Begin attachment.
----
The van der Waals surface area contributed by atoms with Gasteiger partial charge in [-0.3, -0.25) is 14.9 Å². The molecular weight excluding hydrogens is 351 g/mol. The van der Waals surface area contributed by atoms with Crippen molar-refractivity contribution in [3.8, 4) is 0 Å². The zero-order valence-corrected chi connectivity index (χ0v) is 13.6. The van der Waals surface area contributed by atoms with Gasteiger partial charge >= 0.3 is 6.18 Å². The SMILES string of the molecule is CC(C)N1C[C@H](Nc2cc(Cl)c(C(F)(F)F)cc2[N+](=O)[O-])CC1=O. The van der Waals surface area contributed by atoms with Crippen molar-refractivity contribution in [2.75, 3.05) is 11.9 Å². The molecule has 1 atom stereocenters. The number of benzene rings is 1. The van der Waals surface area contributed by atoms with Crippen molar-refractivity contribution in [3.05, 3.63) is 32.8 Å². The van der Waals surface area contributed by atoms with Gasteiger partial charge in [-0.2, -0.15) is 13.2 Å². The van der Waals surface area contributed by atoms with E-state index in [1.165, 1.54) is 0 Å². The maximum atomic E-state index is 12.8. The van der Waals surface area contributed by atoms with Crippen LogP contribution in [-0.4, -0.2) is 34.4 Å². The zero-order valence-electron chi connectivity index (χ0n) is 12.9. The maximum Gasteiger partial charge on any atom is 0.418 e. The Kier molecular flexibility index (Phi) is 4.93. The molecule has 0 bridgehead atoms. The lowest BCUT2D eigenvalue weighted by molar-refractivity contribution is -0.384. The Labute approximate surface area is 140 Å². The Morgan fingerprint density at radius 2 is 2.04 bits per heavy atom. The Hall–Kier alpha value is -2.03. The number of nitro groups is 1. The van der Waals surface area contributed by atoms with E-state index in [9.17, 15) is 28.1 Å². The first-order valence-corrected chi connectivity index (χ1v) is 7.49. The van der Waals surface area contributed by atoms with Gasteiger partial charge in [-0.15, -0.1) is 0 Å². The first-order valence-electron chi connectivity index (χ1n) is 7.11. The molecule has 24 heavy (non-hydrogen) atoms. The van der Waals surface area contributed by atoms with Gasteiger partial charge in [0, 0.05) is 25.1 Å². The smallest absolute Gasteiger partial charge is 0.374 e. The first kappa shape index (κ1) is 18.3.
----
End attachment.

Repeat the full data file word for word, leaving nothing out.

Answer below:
The van der Waals surface area contributed by atoms with Gasteiger partial charge in [-0.3, -0.25) is 14.9 Å². The molecular weight excluding hydrogens is 351 g/mol. The van der Waals surface area contributed by atoms with Crippen molar-refractivity contribution in [3.8, 4) is 0 Å². The zero-order valence-corrected chi connectivity index (χ0v) is 13.6. The van der Waals surface area contributed by atoms with Gasteiger partial charge >= 0.3 is 6.18 Å². The SMILES string of the molecule is CC(C)N1C[C@H](Nc2cc(Cl)c(C(F)(F)F)cc2[N+](=O)[O-])CC1=O. The van der Waals surface area contributed by atoms with Crippen molar-refractivity contribution in [2.75, 3.05) is 11.9 Å². The molecule has 1 atom stereocenters. The number of benzene rings is 1. The van der Waals surface area contributed by atoms with Crippen molar-refractivity contribution in [3.05, 3.63) is 32.8 Å². The van der Waals surface area contributed by atoms with Gasteiger partial charge in [-0.2, -0.15) is 13.2 Å². The van der Waals surface area contributed by atoms with E-state index in [1.165, 1.54) is 0 Å². The maximum atomic E-state index is 12.8. The van der Waals surface area contributed by atoms with Crippen LogP contribution in [-0.4, -0.2) is 34.4 Å². The zero-order valence-electron chi connectivity index (χ0n) is 12.9. The maximum Gasteiger partial charge on any atom is 0.418 e. The Kier molecular flexibility index (Phi) is 4.93. The molecule has 0 bridgehead atoms. The lowest BCUT2D eigenvalue weighted by molar-refractivity contribution is -0.384. The Labute approximate surface area is 140 Å². The Morgan fingerprint density at radius 2 is 2.04 bits per heavy atom. The Hall–Kier alpha value is -2.03. The number of nitro groups is 1. The van der Waals surface area contributed by atoms with E-state index in [9.17, 15) is 28.1 Å². The first-order valence-corrected chi connectivity index (χ1v) is 7.49. The van der Waals surface area contributed by atoms with Gasteiger partial charge in [-0.15, -0.1) is 0 Å². The first-order valence-electron chi connectivity index (χ1n) is 7.11. The molecule has 24 heavy (non-hydrogen) atoms. The van der Waals surface area contributed by atoms with Gasteiger partial charge in [0, 0.05) is 25.1 Å². The smallest absolute Gasteiger partial charge is 0.374 e. The first kappa shape index (κ1) is 18.3.